It's a rare day when the American people can celebrate a victory over the Too Big to Fail banks that tanked the world economy in 2008.
But with Senate confirmation of Richard Cordray as the first permanent director of the Consumer Financial Protection Board, this is indeed a day for the American people to celebrate.
And it's a day to give special thanks to Elizabeth Warren, a true American hero who conceived of a federal agency to protect American consumers from defective financial products and fought to give it life. By all rights, Ms. Warren should have been the first director of CFPB, but the Obama administration withdrew her nomination two years ago under Republican pressure.
But some stories have a happy ending: Ms. Warren returned to Massachusetts, ran for Ted Kennedy's old Senate seat, and ended Scott Brown's short Senate tenure. In a delicious irony, it was now-Senator Warren who was presiding over the Senate and holding the gavel when Cordray was confirmed.
So Elizabeth Warren, take a bow. You richly deserve it.
Elizabeth Warren first proposed a federal agency to protect consumers from defective loan products in a Summer, 2007 article in an obscure policy journal, Democracy: A Journal of Ideas. She put forth a simple, but elegant concept: If the government protects consumers from defective manufactured products costing a few dollars, why shouldn't it protect consumers from defective financial products costing tens or hundreds of thousands of dollars? As she wrote:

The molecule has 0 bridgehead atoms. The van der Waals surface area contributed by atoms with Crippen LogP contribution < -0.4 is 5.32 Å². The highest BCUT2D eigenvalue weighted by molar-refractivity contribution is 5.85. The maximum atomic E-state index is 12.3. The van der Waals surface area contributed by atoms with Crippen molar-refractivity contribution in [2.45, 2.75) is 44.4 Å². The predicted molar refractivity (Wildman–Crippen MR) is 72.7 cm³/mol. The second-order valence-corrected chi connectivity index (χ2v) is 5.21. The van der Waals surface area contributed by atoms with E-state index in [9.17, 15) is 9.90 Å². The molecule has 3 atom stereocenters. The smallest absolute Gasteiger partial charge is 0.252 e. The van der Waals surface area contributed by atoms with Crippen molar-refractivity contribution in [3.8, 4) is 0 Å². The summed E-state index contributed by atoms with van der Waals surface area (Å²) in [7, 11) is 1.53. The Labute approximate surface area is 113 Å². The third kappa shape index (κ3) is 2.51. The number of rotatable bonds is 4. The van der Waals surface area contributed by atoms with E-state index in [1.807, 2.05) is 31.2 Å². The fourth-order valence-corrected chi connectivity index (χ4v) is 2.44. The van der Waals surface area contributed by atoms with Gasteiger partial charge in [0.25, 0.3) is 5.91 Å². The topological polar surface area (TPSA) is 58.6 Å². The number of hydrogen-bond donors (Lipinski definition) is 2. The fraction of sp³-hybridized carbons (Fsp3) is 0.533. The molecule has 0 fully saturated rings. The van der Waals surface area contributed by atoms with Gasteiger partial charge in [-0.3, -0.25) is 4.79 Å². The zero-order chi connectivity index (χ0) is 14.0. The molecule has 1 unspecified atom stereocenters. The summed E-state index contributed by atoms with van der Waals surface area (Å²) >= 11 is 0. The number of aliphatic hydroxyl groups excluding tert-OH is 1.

It is impossible to buy a toaster that has a one-in-five chance of bursting into flames and burning down your house. But it is possible to refinance an existing home with a mortgage that has the same one-in-five chance of putting the family out on the street-and the mortgage won't even carry a disclosure of that fact to the homeowner. Similarly, it's impossible to change the price on a toaster once it has been purchased. But long after the papers have been signed, it is possible to triple the price of the credit used to finance the purchase of that appliance, even if the customer meets all the credit terms, in full and on time. Why are consumers safe when they purchase tangible consumer products with cash, but when they sign up for routine financial products like mortgages and credit cards they are left at the mercy of their creditors?
...Clearly, it is time for a new model of financial regulation, one focused primarily on consumer safety rather than corporate profitability. Financial products should be subject to the same routine safety screening that now governs the sale of every toaster, washing machine, and child's car seat sold on the American market.
...So why not create a Financial Product Safety Commission?
Then came the 2008 financial meltdown from which the U.S. and global economy is still suffering the fallout. The crisis was caused by a chain of financial misdeeds which began with lenders giving overpriced mortgages to people who didn't understand and couldn't afford them, and then continued with financial institutions packaging these defective mortgages into securities and selling them to investors, ratings agencies (who are paid by the same financial institutions) rating these securities as AAA, and finally by the financial institutions betting against the same mortgage-backed securities that they were selling to investors.